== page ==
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  • Reyster Fresco 5:17 am on February 17, 2017 Permalink | Reply

    Symmetry in Game Design 

    Symmetry in Game Design greatly affects the balance of the game. This is especially true of games with two sides fighting each other like DOTA and Chess. The more symmetric the game the easier it is to maintain the balance of the game. In fact chess is so symmetric it’s considered the most balanced game in the world that there will come a point where all strategies would be figured out.



    In contrast an example of an asymmetric game would be Overwatch


    Not only are the maps asymmetric, the powers of the characters are asymmetric too so maintaining the balance of the game is a big challenge.

    • Gabe Tamayo 11:49 am on February 17, 2017 Permalink | Reply

      Aha, but not all maps in Overwatch are asymmetric in design. KoTH maps like Lijiang Tower and Oasis are intentionally created symmetrically in order to direct the center of conflict (read: shooting and stuff) towards the main objective of the map, which is the capture point. Not many alternate routes are present in these maps because Blizzard wanted to emphasize the importance of the map objective compared to small skirmishes that may happen between players outside the capture point. However, Assault/Payload maps tend to be more asymmetrical for the balance of gameplay (Defenders get an advantage over a capture point by claiming the high ground or locking down the choke points, but in exchange, their re-spawn areas tend to be far from the objective to reward successful pushes from the attacking team/punish poor defense of the defending team).

      Overall, this design concept is asymmetrical in aesthetics to make attacking and defending feel very different from each other. However, the gameplay experience created by the maps are symmetrical in terms of player advantages, which is very important in competitive games (one side cannot feel weaker than the other, otherwise it will feel disappointing for the player if they get placed in the disadvantageous team).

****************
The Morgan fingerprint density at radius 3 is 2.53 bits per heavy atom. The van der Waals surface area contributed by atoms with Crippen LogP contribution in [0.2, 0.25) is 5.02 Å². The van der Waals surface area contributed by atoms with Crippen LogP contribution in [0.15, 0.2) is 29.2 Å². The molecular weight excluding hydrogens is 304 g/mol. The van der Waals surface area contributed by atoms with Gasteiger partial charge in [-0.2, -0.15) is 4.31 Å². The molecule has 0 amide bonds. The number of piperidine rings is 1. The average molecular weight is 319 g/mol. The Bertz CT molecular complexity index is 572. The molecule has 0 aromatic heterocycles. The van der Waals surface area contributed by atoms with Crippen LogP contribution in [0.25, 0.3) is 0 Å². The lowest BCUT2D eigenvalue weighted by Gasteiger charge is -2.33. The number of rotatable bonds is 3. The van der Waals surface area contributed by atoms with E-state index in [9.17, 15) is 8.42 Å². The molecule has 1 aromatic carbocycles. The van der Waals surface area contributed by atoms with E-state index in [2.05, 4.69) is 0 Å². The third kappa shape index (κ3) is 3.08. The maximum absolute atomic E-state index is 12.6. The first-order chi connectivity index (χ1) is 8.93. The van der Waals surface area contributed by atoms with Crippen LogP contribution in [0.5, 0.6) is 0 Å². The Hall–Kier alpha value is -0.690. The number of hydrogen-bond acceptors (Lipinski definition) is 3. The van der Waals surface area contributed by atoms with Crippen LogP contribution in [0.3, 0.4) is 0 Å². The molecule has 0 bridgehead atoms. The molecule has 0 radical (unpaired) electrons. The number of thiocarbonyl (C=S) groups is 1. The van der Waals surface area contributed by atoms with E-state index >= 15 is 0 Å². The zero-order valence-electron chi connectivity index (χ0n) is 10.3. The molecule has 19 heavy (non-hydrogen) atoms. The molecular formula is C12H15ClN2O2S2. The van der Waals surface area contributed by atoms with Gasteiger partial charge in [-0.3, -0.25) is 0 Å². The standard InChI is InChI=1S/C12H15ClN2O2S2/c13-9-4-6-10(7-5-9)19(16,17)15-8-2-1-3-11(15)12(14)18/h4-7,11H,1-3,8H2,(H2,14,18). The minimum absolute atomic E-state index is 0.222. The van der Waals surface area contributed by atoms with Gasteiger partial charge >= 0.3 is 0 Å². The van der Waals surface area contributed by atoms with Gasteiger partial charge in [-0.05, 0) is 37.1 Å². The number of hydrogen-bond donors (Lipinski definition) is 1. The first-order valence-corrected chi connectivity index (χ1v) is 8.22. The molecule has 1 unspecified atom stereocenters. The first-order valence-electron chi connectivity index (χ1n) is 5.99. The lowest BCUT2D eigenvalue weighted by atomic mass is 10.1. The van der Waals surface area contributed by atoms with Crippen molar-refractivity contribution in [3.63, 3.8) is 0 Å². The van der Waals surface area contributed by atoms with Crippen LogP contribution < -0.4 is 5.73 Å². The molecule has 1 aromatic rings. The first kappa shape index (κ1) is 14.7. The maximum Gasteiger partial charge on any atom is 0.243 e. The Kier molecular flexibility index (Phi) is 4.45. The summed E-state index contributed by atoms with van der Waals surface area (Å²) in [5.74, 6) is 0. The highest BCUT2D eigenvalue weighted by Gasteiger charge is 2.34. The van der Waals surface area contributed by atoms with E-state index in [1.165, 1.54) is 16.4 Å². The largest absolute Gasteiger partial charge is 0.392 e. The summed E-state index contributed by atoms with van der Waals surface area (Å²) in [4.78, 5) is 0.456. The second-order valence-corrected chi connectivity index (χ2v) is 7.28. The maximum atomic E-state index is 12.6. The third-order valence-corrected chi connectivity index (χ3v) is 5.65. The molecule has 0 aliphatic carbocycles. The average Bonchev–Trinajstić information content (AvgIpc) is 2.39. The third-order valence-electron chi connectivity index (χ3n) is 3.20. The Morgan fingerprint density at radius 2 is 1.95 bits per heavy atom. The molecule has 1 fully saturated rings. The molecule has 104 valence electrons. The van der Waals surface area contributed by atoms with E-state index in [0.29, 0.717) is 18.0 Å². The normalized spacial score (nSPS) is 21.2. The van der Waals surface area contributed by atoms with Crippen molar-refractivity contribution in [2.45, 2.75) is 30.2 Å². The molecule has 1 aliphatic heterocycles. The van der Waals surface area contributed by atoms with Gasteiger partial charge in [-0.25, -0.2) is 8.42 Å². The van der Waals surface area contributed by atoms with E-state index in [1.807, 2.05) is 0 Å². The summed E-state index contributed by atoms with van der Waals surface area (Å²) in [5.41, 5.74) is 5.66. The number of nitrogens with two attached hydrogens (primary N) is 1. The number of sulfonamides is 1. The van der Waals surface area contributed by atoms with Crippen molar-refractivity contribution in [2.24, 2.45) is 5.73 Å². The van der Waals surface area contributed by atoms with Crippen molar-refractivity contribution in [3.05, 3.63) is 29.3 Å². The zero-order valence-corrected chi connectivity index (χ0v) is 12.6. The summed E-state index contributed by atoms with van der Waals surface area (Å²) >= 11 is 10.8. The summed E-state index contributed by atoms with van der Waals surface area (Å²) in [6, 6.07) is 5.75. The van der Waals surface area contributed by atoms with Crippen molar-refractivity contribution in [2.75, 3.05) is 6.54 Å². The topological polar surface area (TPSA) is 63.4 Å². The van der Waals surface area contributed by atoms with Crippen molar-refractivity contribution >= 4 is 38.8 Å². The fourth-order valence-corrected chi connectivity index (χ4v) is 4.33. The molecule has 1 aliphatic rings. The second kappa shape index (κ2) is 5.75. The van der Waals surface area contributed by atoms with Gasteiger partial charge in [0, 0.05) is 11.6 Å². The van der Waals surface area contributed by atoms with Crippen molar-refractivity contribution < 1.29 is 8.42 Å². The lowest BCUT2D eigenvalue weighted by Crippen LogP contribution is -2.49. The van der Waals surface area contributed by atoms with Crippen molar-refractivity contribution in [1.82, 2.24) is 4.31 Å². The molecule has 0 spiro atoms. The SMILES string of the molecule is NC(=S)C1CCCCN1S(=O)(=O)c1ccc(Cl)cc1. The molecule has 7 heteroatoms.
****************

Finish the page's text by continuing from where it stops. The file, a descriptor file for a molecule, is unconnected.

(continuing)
You can learn more about this from Extra Credits’ excellent video on the asymmetry of level design here: https://www.youtube.com/watch?v=4DynhzEQtog


      Liked by 1 person

    • Reyster Fresco 1:55 pm on February 18, 2017 Permalink | Reply

      Yeah i saw that video as well. Haha sorry i wasn’t able to do the topic much justice and thanks for the input.

      Liked by 1 person

    • Gabe Tamayo 3:15 pm on February 18, 2017 Permalink | Reply

      Lol don’t sweat it. Academic discourse is the goal of this blog anyway 🙂 The important thing is that we talk about interesting stuff, and you succeeded in doing so 🙂

      Liked by 1 person

  • Reyster Fresco 2:03 pm on February 14, 2017 Permalink | Reply

    Symmetry in Game Design 


  • Reyster Fresco 2:47 am on January 29, 2017 Permalink | Reply

    Free Body Diagrams 


    We can use vectors to visualize all the forces acting on a rigid body, showing the relationships between forces. Which in turn makes calculating forces(or other values) easier. This also helps physics students get a better understanding of the concept of mechanical forces.

  • Reyster Fresco 2:34 am on January 29, 2017 Permalink | Reply

    Week 1: Introduce yourself

    What’s your name?
    Reyster Fresco
    What were your thoughts when you enrolled in this course?
    I was expecting it to be a Math course, taught in the same style as the Math Dept.
    How comfortable are you with math?
    I can get my way around math most of the time.
    What’s your dominant feeling right now?
    Nothing, or di ko lang alam kung ano tawag sa nafefeel ko ngayon

    • Paul Rossener 5:04 pm on February 22, 2017 Permalink | Reply

      Hello Reyster! Welcome to the unconventional math course. 🙂


    • Reyster Fresco 2:36 pm on February 23, 2017 Permalink | Reply

      Indeed sir, I’ve realized that after a couple of meetings.


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